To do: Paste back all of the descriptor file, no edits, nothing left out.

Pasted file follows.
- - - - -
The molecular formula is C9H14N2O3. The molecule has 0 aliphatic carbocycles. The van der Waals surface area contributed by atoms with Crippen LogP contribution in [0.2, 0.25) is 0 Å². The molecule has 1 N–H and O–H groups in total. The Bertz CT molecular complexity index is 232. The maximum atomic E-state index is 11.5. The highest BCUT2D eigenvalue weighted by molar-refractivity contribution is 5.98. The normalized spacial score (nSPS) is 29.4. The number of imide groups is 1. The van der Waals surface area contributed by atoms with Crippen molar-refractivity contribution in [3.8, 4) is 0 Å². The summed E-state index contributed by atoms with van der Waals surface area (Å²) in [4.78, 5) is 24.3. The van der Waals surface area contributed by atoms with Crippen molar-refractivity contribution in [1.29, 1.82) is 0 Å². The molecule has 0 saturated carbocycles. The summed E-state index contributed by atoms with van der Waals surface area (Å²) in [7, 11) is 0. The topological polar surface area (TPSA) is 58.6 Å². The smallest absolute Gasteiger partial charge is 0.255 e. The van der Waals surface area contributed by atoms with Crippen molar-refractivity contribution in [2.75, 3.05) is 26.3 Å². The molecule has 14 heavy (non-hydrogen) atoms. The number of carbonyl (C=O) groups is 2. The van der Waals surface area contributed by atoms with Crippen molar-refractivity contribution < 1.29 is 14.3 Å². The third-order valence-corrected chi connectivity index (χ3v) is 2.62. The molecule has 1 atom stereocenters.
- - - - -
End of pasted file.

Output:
The molecular formula is C9H14N2O3. The molecule has 0 aliphatic carbocycles. The van der Waals surface area contributed by atoms with Crippen LogP contribution in [0.2, 0.25) is 0 Å². The molecule has 1 N–H and O–H groups in total. The Bertz CT molecular complexity index is 232. The maximum atomic E-state index is 11.5. The highest BCUT2D eigenvalue weighted by molar-refractivity contribution is 5.98. The normalized spacial score (nSPS) is 29.4. The number of imide groups is 1. The van der Waals surface area contributed by atoms with Crippen molar-refractivity contribution in [3.8, 4) is 0 Å². The summed E-state index contributed by atoms with van der Waals surface area (Å²) in [4.78, 5) is 24.3. The van der Waals surface area contributed by atoms with Crippen molar-refractivity contribution in [1.29, 1.82) is 0 Å². The molecule has 0 saturated carbocycles. The summed E-state index contributed by atoms with van der Waals surface area (Å²) in [7, 11) is 0. The topological polar surface area (TPSA) is 58.6 Å². The smallest absolute Gasteiger partial charge is 0.255 e. The van der Waals surface area contributed by atoms with Crippen molar-refractivity contribution in [2.75, 3.05) is 26.3 Å². The molecule has 14 heavy (non-hydrogen) atoms. The number of carbonyl (C=O) groups is 2. The van der Waals surface area contributed by atoms with Crippen molar-refractivity contribution < 1.29 is 14.3 Å². The third-order valence-corrected chi connectivity index (χ3v) is 2.62. The molecule has 1 atom stereocenters.